Today, a chart comparing the Treasury yield curve changes in just the last 21 days (chart below).
The curve has flattened out, seemingly only a bit, pivoting at exactly the "belly" point of just under 6 years which, by the way, is the average maturity of the entire US federal debt.
However, the linear scale of the Y axis above does not show the real magnitude of the change - so here's the same chart in log scale.
We can immediately grasp the significant rise in short term interest rates in the money market end of the yield curve,i.e. exactly where the "real" economy operates (trade financing, letters of credit, etc), and where financial markets get almost 100% of their day to day funding for their securities' inventory. Those costs just jumped by 5-8 basis points. I know it doesn't seem like a lot but, in fact, it is significant.
Here's an example: a broker/dealer in Treasurys, MBS, or corporates will almost always "carry" his inventory, also known as his "book", by borrowing in the money market, usually overnight (or tom-next to account for settlement dates).
So, the dealer is carrying a book that yields, say, an average 1.0% and until last week it was being financed at 0.01%, for a net profit of 0.99%. As of today, this cost has jumped to at least 0.06%, for a net of 0.94%, i.e. a 0.05% rise in his/her carry cost has resulted in a profit decline of 5.05%. And that's on a gross basis; when you look at the result on a dealer's equity capital return the effect could be much greater, depending on his book's leverage. Given that dealers routinely employ 10x and often 20x leverage, the negative effect on his firm's equity bottom line could be painful.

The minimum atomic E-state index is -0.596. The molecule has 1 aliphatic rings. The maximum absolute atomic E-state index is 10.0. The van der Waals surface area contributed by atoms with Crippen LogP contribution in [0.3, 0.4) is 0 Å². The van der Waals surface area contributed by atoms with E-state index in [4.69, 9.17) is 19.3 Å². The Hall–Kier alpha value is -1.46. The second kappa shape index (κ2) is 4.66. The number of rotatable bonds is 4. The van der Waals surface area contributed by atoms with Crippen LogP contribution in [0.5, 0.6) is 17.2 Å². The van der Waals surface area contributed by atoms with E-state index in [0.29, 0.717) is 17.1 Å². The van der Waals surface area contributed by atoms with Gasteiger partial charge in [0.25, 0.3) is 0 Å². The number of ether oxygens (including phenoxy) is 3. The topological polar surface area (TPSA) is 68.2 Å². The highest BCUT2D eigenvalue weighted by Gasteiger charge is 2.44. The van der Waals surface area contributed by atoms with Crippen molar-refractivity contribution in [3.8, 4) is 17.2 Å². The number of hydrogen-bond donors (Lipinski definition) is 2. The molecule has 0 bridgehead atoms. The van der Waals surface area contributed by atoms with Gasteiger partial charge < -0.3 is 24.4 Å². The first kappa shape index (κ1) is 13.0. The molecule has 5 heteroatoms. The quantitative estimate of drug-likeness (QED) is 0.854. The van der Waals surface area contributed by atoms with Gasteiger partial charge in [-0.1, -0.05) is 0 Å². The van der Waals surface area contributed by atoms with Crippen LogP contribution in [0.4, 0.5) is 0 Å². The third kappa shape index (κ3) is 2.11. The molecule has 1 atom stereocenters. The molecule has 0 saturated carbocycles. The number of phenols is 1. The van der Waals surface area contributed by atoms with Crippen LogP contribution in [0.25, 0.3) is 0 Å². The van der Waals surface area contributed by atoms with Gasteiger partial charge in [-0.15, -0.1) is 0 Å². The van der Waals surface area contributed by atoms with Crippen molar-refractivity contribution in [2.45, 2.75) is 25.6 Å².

That's a pretty simplistic example, of course. Dealers employ all sorts of hedging strategies to protect from market risk, to an extend. All of those strategies, however, come at a cost which reduces gross return, so no matter how you slice it a funding cost increase will always lead to lower carry profits, all other things being equal.
Savvy professionals keep a hawk eye on two markets, in that order: (a) the money market (ie interest rates and liquidity for up to maximum 1 year) and (b) the note/bond market.
No matter what Mr. Powell says, therefore, what REALLY matters is what he does, observed and understood not by the hoi polloi, but only by the "worker bees" in the front lines.